National Category
Medical Biotechnology
Identifiers
urn:nbn:se:liu:diva-121320 (URN)10.1016/j.jbi.2015.07.009 (DOI)000359752100035 ()26184057 (PubMedID)
Note

Funding Agencies|U.S. Presidents Emergency Plan for AIDS Relief (PEPFAR) through the U.S. Centers for Disease Control and Prevention (CDC), Division of HIV/AIDS (DGHA), under KEMRI/CDC Cooperative Agreement [GH000048-04]

Available from: 2015-09-16 Created: 2015-09-14 Last updated: 2017-12-04
Rosenbeck Goeg, K., Cornet, R. & Kjaer Andersen, S. (2015). Clustering clinical models from local electronic health records based on semantic similarity. Journal of Biomedical Informatics, 54, 294-304
Open this publication in new window or tab >>Clustering clinical models from local electronic health records based on semantic similarity
2015 (English)In: Journal of Biomedical Informatics, ISSN 1532-0464, E-ISSN 1532-0480, Vol. 54, p. 294-304Article in journal (Refereed) Published
Abstract [en]

Background: Clinical models in electronic health records are typically expressed as templates which support the multiple clinical workflows in which the system is used. The templates are often designed using local rather than standard information models and terminology, which hinders semantic interoperability. Semantic challenges can be solved by harmonizing and standardizing clinical models. However, methods supporting harmonization based on existing clinical models are lacking. One approach is to explore semantic similarity estimation as a basis of an analytical framework. Therefore, the aim of this study is to develop and apply methods for intrinsic similarity-estimation based analysis that can compare and give an overview of multiple clinical models. Method: For a similarity estimate to be intrinsic it should be based on an established ontology, for which SNOMED CT was chosen. In this study, Lin similarity estimates and Sokal and Sneath similarity estimates were used together with two aggregation techniques (average and best-match-average respectively) resulting in a total of four methods. The similarity estimations are used to hierarchically cluster templates. The test material consists of templates from Danish and Swedish EHR systems. The test material was used to evaluate how the four different methods perform. Result and discussion: The best-match-average aggregation technique performed better in terms of clustering similar templates than the average aggregation technique. No difference could be seen in terms of the choice of similarity estimate in this study, but the finding may be different for other datasets. The dendrograms resulting from the hierarchical clustering gave an overview of the templates and a basis of further analysis. Conclusion: Hierarchical clustering of templates based on SNOMED CT and semantic similarity estimation with best-match-average aggregation technique can be used for comparison and summarization of multiple templates. Consequently, it can provide a valuable tool for harmonization and standardization of clinical models.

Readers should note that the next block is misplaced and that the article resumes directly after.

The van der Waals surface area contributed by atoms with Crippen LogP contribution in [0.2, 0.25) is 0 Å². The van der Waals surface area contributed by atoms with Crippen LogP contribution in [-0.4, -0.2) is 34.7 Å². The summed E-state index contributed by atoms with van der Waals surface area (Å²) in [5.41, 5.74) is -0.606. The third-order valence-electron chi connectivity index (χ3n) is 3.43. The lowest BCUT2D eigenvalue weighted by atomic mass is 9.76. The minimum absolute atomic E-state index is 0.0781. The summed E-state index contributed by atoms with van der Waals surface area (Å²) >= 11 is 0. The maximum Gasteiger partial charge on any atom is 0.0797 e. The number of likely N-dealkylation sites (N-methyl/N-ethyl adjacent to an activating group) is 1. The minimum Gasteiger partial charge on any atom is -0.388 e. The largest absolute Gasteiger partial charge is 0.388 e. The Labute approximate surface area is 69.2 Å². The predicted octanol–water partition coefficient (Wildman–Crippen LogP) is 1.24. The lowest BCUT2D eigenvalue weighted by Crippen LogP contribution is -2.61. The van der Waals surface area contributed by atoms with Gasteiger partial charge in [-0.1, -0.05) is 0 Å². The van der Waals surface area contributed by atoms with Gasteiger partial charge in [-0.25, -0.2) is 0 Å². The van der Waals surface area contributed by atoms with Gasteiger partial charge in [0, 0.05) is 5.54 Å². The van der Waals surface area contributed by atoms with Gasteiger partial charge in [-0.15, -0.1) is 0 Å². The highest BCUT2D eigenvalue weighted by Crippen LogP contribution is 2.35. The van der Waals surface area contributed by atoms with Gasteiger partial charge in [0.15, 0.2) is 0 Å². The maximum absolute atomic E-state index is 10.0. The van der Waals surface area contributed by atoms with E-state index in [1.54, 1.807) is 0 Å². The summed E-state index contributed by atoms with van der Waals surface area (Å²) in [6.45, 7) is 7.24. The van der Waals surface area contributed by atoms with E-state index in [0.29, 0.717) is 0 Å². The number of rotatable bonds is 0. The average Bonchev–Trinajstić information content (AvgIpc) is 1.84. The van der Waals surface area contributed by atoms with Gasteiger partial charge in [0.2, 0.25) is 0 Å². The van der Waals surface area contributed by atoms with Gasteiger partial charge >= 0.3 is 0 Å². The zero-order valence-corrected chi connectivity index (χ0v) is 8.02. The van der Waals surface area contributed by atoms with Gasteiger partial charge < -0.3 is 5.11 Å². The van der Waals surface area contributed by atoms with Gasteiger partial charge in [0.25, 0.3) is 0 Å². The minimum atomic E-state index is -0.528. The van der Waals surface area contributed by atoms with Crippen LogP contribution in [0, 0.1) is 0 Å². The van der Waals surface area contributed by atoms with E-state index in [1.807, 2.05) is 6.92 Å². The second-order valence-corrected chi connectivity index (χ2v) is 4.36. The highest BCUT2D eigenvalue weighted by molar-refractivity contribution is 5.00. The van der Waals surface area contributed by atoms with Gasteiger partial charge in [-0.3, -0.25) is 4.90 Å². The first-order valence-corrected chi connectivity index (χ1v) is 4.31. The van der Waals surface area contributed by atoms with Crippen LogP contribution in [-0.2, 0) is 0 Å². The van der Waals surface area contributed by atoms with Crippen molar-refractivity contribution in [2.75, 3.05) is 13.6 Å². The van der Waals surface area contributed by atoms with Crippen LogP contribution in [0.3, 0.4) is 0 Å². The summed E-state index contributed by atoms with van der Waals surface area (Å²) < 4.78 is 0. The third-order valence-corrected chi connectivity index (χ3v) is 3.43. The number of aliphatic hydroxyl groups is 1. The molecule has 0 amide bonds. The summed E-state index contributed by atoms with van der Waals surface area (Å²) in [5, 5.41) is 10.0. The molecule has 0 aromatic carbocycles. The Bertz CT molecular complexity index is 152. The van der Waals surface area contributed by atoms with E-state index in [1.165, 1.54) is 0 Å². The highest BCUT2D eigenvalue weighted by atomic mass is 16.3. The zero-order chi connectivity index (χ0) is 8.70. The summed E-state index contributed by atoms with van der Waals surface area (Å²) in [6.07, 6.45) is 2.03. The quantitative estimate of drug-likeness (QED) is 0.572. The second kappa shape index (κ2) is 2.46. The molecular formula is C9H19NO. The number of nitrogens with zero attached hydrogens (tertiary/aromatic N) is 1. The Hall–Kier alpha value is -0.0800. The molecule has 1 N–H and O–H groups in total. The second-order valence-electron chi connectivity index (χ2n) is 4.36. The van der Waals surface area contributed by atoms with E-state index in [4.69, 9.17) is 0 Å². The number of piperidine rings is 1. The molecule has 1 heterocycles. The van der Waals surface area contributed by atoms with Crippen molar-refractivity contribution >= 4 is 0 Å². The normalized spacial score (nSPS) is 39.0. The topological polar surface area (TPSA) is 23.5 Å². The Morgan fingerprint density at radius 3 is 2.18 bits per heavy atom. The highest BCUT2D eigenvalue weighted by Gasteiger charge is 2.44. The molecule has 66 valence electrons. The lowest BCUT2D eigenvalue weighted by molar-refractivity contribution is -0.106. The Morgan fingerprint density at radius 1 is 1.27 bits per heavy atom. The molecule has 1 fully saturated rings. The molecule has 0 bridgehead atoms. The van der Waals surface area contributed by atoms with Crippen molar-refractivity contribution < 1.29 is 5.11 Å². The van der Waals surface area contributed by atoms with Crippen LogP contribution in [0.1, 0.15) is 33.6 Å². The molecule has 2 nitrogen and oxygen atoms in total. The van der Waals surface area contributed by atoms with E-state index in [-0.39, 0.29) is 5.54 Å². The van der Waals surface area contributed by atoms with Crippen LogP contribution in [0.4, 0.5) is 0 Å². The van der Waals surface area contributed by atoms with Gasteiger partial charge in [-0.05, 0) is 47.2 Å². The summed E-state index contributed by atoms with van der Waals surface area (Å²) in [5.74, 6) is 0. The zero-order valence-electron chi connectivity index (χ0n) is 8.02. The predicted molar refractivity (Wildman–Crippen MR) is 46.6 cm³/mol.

Place, publisher, year, edition, pages
Elsevier, 2015
Keywords
Computerized medical records; Semantics; SNOMED CT; Medical record linkage/standards; Medical record linkage/methods; Algorithms
National Category
Medical Biotechnology
Identifiers
urn:nbn:se:liu:diva-118874 (URN)10.1016/j.jbi.2014.12.015 (DOI)000353932500028 ()25557885 (PubMedID)
Available from: 2015-06-04 Created: 2015-06-04 Last updated: 2017-12-04
Dentler, K. & Cornet, R. (2015). Intra-axiom redundancies in SNOMED CT. Artificial Intelligence in Medicine, 65(1), 29-34
Open this publication in new window or tab >>Intra-axiom redundancies in SNOMED CT
2015 (English)In: Artificial Intelligence in Medicine, ISSN 0933-3657, E-ISSN 1873-2860, Vol. 65, no 1, p. 29-34Article in journal (Refereed) Published
Abstract [en]

Objective: Intra-axiom redundancies are elements of concept definitions that are redundant as they are entailed by other elements of the concept definition. While such redundancies are harmless from a logical point of view, they make concept definitions hard to maintain, and they might lead to content-related problems when concepts evolve. The objective of this study is to develop a fully automated method to detect intra-axiom redundancies in OWL 2 EL and apply it to SNOMED Clinical Terms (SNOMED CT). Materials and methods: We developed a software program in which we implemented, adapted and extended readily existing rules for redundancy elimination. With this, we analysed occurence of redundancy in 11 releases of SNOMED CT(January 2009 to January 2014). We used the ELK reasoner to classify SNOMED CT, and Pellet for explanation of equivalence. We analysed the completeness and soundness of the results by an in-depth examination of the identified redundant elements in the July 2012 release of SNOMED CT. To determine if concepts with redundant elements lead to maintenance issues, we analysed a small sample of solved redundancies. Results: Analyses showed that the amount of redundantly defined concepts in SNOMED CT is consistently around 35,000. In the July 2012 version of SNOMED CT, 35,010(12%) of the 296,433 concepts contained redundant elements in their definitions. The results of applying our method are sound and complete with respect to our evaluation. Analysis of solved redundancies suggests that redundancies in concept definitions lead to inadequate maintenance of SNOMED CT. Conclusions: Our analysis revealed that redundant elements are continuously introduced and removed, and that redundant elements may be overlooked when concept definitions are corrected. Applying our redundancy detection method to remove intra-axiom redundancies from the stated form of SNOMED CT and to point knowledge modellers to newly introduced redundancies can support creating and maintaining a redundancy-free version of SNOMED CT. (C) 2014 Elsevier B.V. All rights reserved.